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Chapter 1: Astrophysics

Frequency of the Cosmic Background

Dear Dr. SETI:
I was talking with my professor about Radio Astronomy and he asked me about the temperature of the microwave cosmic background radiation, and what frequency that would be. I did a little research and found that the background radiation is about 2.7 degrees Kelvin, but it does seem to me that energy, even at that low temperature, should peak (be strongest) at a given frequency. However, I could find no further information on this, or a method of conversion.

Stephen (member of Society of Amateur Radio Astronomers)

The Doctor Responds:
Of course, your professor knew the answer, Stephen; he was trying to get you to do a little research. So, asking another professor is really cheating, isn't it? Nevertheless, I will attempt a response:

The short answer is that there is indeed a peak in the amplitude of the cosmic background radiation, and that it occurs at around 279.5 GHz.

The long answer is found by assuming a thermal radiation curve with a blackbody temperature of the stated 2.7 Kelvins. Planck's law (e = h f) tells us that e, the kinetic energy per photon, varies with frequency f according to Planck's Constant h. Since energy varies with frequency, a thermal energy curve should logically peak in amplitude at some specific frequency, which varies as a function of temperature.

From Wien's Law (a special case of Planck's Law), we find that the product of equivalent blackbody temperature times peak wavelength is a constant, which we call Wien's Constant A:

A = Lambda (peak) x Teq

When the peak wavelength Lambda is expressed in meters, Teq is the equivalent thermal blackbody temperature, in Kelvins, Wien's Constant comes out to something like 2.898 x 10-3 meters times Kelvins. Thus, we can solve for peak wavelength:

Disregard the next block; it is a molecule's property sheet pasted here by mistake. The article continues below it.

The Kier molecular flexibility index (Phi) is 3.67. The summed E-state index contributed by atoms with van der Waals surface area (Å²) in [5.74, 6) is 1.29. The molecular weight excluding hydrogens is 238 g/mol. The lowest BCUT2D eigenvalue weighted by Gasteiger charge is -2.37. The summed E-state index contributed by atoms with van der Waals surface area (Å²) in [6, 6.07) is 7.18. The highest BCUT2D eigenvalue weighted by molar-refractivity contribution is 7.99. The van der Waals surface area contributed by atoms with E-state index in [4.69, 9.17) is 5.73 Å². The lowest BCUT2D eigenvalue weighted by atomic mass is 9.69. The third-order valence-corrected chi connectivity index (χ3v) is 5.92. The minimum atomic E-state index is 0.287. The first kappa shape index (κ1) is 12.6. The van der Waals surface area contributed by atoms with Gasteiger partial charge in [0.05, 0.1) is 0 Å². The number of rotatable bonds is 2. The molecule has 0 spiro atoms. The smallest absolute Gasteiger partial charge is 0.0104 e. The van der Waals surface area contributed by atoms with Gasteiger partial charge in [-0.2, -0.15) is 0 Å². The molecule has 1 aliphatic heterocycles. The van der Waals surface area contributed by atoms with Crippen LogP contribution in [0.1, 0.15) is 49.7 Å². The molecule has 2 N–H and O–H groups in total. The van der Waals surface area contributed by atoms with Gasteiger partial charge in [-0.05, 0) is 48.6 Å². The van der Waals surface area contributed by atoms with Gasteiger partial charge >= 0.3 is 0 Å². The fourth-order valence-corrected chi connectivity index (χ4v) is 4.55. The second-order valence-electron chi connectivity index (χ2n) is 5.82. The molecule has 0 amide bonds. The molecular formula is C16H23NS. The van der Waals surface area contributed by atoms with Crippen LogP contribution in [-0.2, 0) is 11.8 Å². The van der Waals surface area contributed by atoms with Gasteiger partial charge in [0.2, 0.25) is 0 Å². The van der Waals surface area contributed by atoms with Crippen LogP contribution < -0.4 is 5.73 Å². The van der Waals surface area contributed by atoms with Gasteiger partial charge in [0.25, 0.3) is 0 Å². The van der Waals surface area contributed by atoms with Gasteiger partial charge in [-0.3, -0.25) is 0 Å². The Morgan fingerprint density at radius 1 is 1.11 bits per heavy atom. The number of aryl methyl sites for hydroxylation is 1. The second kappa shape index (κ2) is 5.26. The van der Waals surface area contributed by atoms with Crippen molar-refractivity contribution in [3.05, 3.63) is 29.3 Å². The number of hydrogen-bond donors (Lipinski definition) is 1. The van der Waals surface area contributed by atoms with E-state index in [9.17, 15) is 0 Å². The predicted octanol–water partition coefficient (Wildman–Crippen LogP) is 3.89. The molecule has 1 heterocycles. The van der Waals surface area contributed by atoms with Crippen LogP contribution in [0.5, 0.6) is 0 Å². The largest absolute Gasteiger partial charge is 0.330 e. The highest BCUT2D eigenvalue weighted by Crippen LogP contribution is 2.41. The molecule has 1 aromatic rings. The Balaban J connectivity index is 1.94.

Lambda (peak) = A / Teq

For the cosmic microwave background,

Lambda (peak) = (2.898 x 10-3 m . K) / (2.7 K)

Note that the Kelvins in the numerator cancels the Kelvins in the denominator, and wavelength thus comes out simply in meters.

Given your stated temperature, the wavelength peak is thus about seven percent more than 1 mm. Dividing this into the speed of light (300 million meters per second), we find the equivalent frequency to be just seven percent lower than 300 GHz, or around 279.5 GHz. So, if you're looking to receive the peak of the cosmic microwave background radiation with your radio telescope, tune it below 300 GHz and look around. Only, a thermal blackbody emission of just 2.7 Kelvins is going to be pretty weak, and not all that easy to detect, even at its amplitude peak.

You may recall that, at Holmdel in 1963, Penzias and Wilson first detected the cosmic microwave background radiation (research which won them the Nobel Prize). They were receiving at a frequency around 4 GHz -- well below the amplitude peak, but still detectable with their huge horn antenna and cryogenically cooled maser amplifier. Four decades later, even using the best equipment available to advanced amateurs, the measurement still presents a challenge. May you rise to it!

Note: for an alternative solution to the peak frequency problem, see this subsequent column.

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